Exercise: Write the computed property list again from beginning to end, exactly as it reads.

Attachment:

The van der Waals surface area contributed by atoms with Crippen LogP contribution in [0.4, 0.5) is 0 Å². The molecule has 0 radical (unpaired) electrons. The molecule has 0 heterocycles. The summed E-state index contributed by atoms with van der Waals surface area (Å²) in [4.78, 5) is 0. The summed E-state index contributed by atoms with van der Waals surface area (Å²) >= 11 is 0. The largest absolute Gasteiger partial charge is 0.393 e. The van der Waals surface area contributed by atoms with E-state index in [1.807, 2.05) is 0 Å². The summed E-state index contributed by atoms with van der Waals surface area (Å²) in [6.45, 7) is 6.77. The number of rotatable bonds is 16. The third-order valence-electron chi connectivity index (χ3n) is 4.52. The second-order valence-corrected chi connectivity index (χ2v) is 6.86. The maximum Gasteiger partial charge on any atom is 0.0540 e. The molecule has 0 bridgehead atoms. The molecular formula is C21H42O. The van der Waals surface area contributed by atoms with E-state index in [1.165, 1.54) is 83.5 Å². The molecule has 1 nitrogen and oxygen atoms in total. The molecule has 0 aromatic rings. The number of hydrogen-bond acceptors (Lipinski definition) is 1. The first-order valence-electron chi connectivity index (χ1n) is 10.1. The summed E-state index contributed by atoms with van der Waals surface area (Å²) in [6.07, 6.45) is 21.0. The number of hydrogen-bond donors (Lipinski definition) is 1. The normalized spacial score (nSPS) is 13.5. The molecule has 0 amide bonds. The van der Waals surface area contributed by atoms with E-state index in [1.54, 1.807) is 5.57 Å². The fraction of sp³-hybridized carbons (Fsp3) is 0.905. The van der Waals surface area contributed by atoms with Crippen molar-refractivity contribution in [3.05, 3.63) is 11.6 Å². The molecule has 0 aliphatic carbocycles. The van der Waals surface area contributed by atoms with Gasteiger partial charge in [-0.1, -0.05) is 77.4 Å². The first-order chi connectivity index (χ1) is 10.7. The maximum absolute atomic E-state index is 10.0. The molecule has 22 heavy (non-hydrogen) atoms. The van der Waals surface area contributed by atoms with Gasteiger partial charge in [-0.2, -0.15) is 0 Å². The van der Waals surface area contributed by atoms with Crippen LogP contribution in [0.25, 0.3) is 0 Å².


The van der Waals surface area contributed by atoms with Crippen LogP contribution in [0.4, 0.5) is 0 Å². The molecule has 0 radical (unpaired) electrons. The molecule has 0 heterocycles. The summed E-state index contributed by atoms with van der Waals surface area (Å²) in [4.78, 5) is 0. The summed E-state index contributed by atoms with van der Waals surface area (Å²) >= 11 is 0. The largest absolute Gasteiger partial charge is 0.393 e. The van der Waals surface area contributed by atoms with E-state index in [1.807, 2.05) is 0 Å². The summed E-state index contributed by atoms with van der Waals surface area (Å²) in [6.45, 7) is 6.77. The number of rotatable bonds is 16. The third-order valence-electron chi connectivity index (χ3n) is 4.52. The second-order valence-corrected chi connectivity index (χ2v) is 6.86. The maximum Gasteiger partial charge on any atom is 0.0540 e. The molecule has 0 bridgehead atoms. The molecular formula is C21H42O. The van der Waals surface area contributed by atoms with E-state index in [1.165, 1.54) is 83.5 Å². The molecule has 1 nitrogen and oxygen atoms in total. The molecule has 0 aromatic rings. The number of hydrogen-bond acceptors (Lipinski definition) is 1. The first-order valence-electron chi connectivity index (χ1n) is 10.1. The summed E-state index contributed by atoms with van der Waals surface area (Å²) in [6.07, 6.45) is 21.0. The number of hydrogen-bond donors (Lipinski definition) is 1. The normalized spacial score (nSPS) is 13.5. The molecule has 0 amide bonds. The van der Waals surface area contributed by atoms with E-state index in [1.54, 1.807) is 5.57 Å². The fraction of sp³-hybridized carbons (Fsp3) is 0.905. The van der Waals surface area contributed by atoms with Crippen molar-refractivity contribution in [3.05, 3.63) is 11.6 Å². The molecule has 0 aliphatic carbocycles. The van der Waals surface area contributed by atoms with Gasteiger partial charge in [-0.1, -0.05) is 77.4 Å². The first-order chi connectivity index (χ1) is 10.7. The maximum absolute atomic E-state index is 10.0. The molecule has 22 heavy (non-hydrogen) atoms. The van der Waals surface area contributed by atoms with Gasteiger partial charge in [-0.2, -0.15) is 0 Å². The van der Waals surface area contributed by atoms with Crippen LogP contribution in [0.25, 0.3) is 0 Å².